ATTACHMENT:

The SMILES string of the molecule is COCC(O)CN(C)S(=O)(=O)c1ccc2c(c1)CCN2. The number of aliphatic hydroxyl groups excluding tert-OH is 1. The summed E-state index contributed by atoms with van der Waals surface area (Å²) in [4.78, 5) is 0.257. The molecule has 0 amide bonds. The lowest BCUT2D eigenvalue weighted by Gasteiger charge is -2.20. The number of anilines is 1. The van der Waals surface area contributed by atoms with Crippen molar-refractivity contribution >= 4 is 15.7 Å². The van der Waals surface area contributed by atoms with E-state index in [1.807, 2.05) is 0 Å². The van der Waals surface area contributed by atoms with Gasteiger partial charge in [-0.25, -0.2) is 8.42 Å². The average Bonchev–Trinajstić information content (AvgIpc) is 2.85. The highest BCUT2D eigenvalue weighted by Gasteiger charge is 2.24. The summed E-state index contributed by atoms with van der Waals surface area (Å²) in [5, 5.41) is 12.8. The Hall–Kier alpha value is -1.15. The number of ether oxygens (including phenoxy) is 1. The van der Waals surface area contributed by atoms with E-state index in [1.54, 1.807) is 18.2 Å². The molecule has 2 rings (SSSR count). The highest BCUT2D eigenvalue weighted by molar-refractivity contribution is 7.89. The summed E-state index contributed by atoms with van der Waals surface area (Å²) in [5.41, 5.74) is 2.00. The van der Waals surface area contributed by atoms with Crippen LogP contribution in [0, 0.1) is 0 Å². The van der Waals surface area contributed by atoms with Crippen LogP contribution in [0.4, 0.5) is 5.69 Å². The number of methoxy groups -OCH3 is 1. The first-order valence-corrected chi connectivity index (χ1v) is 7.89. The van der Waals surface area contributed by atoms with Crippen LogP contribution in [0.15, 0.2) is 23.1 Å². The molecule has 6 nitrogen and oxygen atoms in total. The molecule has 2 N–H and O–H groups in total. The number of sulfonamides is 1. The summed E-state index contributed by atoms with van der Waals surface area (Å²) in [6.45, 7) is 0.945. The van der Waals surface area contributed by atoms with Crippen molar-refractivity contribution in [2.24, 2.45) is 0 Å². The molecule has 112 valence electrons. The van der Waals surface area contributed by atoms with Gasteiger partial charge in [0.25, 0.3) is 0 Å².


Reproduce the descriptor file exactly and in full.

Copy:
The SMILES string of the molecule is COCC(O)CN(C)S(=O)(=O)c1ccc2c(c1)CCN2. The number of aliphatic hydroxyl groups excluding tert-OH is 1. The summed E-state index contributed by atoms with van der Waals surface area (Å²) in [4.78, 5) is 0.257. The molecule has 0 amide bonds. The lowest BCUT2D eigenvalue weighted by Gasteiger charge is -2.20. The number of anilines is 1. The van der Waals surface area contributed by atoms with Crippen molar-refractivity contribution >= 4 is 15.7 Å². The van der Waals surface area contributed by atoms with E-state index in [1.807, 2.05) is 0 Å². The van der Waals surface area contributed by atoms with Gasteiger partial charge in [-0.25, -0.2) is 8.42 Å². The average Bonchev–Trinajstić information content (AvgIpc) is 2.85. The highest BCUT2D eigenvalue weighted by Gasteiger charge is 2.24. The summed E-state index contributed by atoms with van der Waals surface area (Å²) in [5, 5.41) is 12.8. The Hall–Kier alpha value is -1.15. The number of ether oxygens (including phenoxy) is 1. The van der Waals surface area contributed by atoms with E-state index in [1.54, 1.807) is 18.2 Å². The molecule has 2 rings (SSSR count). The highest BCUT2D eigenvalue weighted by molar-refractivity contribution is 7.89. The summed E-state index contributed by atoms with van der Waals surface area (Å²) in [5.41, 5.74) is 2.00. The van der Waals surface area contributed by atoms with Crippen LogP contribution in [0, 0.1) is 0 Å². The van der Waals surface area contributed by atoms with Crippen LogP contribution in [0.4, 0.5) is 5.69 Å². The number of methoxy groups -OCH3 is 1. The first-order valence-corrected chi connectivity index (χ1v) is 7.89. The van der Waals surface area contributed by atoms with Crippen LogP contribution in [0.15, 0.2) is 23.1 Å². The molecule has 6 nitrogen and oxygen atoms in total. The molecule has 2 N–H and O–H groups in total. The number of sulfonamides is 1. The summed E-state index contributed by atoms with van der Waals surface area (Å²) in [6.45, 7) is 0.945. The van der Waals surface area contributed by atoms with Crippen molar-refractivity contribution in [2.24, 2.45) is 0 Å². The molecule has 112 valence electrons. The van der Waals surface area contributed by atoms with Gasteiger partial charge in [0.25, 0.3) is 0 Å².